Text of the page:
His leadership on the Atlantic Striped Bass Conservation Act, known
commonly as the "Studds Act," led to the recovery of a resource
cherished in his home New England area and all along the coast;
and set a standard for state and federal fishery conservation and
management efforts everywhere. He has always been sensitive to the
real needs of people in caring for their marine resources. ASMFC
gratefully acknowledges his spirit and commitment as an example
of outstanding leadership in Congress, and among all who recognize
the importance of the seas and their bounty."
Another award was given at this meeting. Philip
G. Coates, DMF's Director, was presented with the David H. Hart Award
given to individuals who have demonstrated a longstanding commitment
to the betterment of marine fisheries management. David Hart, from
New Jersey, was a well-respected, longtime ASMFC member and a chairman
of the Mid-Atlantic Fishery Management Council.
The fifth recipient of this award,
Phil was honored for his dedication to ASMFC and effective interstate
fisheries management. He has served as chairman of ASMFC and has
been chairman of the ASMFC Striped Management Board. His award (shown
in the photo) was certainly appropriate because Phil has played
a major role in the full restoration of striped bass along the Atlantic
coast. With his family present, Phil accepted the award, thanked
ASMFC and DMF staff for all their support, and reminded everyone
of the challenges to come. Congratulations Phil!
by David Pierce
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The European Oyster, Ostrea edulis, has
joined the ranks of abundant shellfish species in Salem Sound on the
North Shore of Massachusetts. In fact, the oyster population in Salem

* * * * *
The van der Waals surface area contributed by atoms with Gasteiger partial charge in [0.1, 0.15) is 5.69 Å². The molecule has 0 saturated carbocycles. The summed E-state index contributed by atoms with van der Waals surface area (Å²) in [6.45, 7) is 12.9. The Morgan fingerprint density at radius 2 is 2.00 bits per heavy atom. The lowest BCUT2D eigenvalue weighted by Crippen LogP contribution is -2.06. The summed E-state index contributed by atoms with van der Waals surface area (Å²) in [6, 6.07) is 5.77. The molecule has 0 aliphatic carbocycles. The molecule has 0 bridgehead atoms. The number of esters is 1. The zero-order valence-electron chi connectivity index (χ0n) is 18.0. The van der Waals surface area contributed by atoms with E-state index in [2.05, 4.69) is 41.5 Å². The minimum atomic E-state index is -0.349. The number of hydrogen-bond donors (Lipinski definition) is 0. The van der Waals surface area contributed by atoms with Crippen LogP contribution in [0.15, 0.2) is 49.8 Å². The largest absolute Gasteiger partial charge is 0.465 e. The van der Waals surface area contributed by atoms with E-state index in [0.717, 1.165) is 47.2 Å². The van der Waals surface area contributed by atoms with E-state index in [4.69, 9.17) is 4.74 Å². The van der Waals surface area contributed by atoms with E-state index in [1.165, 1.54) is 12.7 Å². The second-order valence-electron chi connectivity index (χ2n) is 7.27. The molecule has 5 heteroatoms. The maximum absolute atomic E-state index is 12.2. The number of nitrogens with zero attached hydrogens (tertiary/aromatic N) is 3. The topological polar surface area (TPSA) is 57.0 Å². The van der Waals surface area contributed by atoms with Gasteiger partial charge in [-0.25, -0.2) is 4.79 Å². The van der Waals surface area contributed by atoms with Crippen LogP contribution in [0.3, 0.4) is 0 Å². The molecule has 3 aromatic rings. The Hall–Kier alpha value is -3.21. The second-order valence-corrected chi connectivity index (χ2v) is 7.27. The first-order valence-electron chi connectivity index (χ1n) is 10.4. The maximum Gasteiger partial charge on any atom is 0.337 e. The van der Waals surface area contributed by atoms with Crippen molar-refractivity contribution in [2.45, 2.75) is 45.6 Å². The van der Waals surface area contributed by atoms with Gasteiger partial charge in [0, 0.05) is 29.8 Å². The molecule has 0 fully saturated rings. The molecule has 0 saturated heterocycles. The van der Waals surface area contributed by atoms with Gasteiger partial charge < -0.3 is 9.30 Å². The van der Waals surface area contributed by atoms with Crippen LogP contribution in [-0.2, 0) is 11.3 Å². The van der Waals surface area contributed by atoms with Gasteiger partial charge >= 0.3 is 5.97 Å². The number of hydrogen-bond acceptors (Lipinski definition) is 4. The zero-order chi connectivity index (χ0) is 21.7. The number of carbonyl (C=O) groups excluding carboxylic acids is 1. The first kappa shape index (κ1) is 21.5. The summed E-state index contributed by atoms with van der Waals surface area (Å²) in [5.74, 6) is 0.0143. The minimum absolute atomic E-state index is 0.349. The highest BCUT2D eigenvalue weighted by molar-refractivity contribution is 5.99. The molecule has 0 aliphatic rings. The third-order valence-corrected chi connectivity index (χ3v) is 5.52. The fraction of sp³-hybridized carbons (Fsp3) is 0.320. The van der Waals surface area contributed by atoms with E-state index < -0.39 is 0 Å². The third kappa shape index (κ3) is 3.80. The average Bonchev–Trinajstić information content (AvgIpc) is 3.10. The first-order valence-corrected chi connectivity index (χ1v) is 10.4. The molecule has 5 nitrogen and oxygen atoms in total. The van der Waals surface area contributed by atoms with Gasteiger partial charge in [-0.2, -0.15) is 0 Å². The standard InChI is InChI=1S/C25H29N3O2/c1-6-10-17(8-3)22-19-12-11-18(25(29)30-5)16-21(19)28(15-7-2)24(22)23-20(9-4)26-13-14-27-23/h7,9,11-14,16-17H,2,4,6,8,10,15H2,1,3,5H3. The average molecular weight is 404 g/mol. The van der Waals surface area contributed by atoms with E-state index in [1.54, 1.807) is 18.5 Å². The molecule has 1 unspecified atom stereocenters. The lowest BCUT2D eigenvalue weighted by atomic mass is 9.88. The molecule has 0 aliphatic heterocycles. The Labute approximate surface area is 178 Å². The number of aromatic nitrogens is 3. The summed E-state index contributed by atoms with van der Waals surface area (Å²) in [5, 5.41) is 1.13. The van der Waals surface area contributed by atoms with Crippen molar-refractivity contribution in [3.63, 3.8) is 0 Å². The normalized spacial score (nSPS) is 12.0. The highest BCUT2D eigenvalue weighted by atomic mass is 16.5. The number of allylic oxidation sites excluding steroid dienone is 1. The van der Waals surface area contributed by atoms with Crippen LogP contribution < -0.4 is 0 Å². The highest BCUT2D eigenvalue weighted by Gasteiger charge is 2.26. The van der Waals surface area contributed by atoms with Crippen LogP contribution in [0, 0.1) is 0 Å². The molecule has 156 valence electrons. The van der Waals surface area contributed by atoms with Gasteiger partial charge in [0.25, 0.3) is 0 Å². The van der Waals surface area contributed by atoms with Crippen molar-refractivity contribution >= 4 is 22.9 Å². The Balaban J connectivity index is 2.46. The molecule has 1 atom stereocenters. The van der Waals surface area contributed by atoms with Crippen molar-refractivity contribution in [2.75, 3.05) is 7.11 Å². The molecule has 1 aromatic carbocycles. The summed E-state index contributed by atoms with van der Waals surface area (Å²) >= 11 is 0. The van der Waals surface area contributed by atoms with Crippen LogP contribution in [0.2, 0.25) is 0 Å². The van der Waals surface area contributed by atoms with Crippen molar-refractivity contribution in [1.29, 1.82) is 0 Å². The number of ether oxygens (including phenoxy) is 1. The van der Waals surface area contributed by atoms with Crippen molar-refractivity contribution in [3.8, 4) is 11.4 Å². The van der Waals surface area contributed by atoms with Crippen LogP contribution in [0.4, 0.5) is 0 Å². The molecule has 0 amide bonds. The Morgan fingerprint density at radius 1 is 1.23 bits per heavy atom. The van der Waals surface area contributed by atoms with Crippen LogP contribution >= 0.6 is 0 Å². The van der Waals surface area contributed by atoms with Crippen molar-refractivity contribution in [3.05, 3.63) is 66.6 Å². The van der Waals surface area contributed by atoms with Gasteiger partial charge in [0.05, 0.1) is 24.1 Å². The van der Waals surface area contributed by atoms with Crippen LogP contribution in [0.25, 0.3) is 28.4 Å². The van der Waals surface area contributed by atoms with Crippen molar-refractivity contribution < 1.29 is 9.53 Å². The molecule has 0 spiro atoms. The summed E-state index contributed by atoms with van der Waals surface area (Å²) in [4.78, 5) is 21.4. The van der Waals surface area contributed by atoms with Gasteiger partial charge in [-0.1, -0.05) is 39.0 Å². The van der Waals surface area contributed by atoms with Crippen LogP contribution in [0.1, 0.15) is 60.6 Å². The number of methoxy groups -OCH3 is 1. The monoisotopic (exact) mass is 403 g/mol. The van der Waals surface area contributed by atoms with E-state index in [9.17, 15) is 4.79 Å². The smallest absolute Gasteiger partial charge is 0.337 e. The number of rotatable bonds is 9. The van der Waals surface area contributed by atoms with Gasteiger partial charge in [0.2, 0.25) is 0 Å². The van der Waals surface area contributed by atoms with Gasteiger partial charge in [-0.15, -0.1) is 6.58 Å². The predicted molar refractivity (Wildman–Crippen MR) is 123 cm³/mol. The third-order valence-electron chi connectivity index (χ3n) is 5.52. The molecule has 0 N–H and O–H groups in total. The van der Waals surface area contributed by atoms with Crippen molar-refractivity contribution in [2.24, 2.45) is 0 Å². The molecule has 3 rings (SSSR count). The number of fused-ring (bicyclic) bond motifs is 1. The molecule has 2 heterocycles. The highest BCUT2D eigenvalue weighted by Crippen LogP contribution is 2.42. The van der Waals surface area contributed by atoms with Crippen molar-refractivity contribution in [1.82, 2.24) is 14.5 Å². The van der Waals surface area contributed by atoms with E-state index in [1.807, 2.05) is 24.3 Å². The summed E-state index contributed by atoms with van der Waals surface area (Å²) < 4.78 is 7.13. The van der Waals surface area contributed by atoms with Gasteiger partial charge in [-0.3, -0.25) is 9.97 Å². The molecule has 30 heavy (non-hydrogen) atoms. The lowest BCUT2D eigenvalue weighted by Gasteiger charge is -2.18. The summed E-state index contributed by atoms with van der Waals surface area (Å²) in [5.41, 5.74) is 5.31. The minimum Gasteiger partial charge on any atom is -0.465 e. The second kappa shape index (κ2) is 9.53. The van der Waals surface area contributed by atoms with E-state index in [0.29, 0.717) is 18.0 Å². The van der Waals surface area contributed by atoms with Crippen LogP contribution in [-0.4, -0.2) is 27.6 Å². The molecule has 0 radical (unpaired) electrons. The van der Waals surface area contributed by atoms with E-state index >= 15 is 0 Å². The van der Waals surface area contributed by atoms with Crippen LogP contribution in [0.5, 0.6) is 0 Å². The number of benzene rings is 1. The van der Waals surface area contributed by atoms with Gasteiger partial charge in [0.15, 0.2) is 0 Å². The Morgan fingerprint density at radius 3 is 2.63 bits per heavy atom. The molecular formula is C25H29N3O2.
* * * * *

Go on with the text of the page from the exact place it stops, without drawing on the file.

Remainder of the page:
Sound has become so large that the public has become aware of the
resource and is harvesting it. As a consequence, interesting questions
have been raised for DMF's fisheries managers and shellfish biologists.
What is the oyster's origin and why have they become so successful?
Is the population harmful or beneficial? Is there the potential for
a new fishery? What are the public health and law enforcement issues?
The oyster population has increased
dramatically throughout the Salem Sound area in Salem, Marblehead,
Beverly, and Manchester. It is now well established. The biomass
now present in Salem Sound is astounding, and the hardy bivalve
is starting to look like a permanent resident. DMF biologists first
noticed Ostrea in Salem Harbor in 1987 and found these oysters
at the Cat Cove Marine Laboratory in 1988. Raymond Bates, a local
scuba expert, has observed this non-indigenous species in other
areas of Salem Harbor since the late 1980's as well.
Isolated individuals or small
populations also have been recently located to the north in Gloucester,
Essex and Ipswich. DMF biologists found European oyster shells in
Quincy Bay in 1996, but little evidence of live oysters has been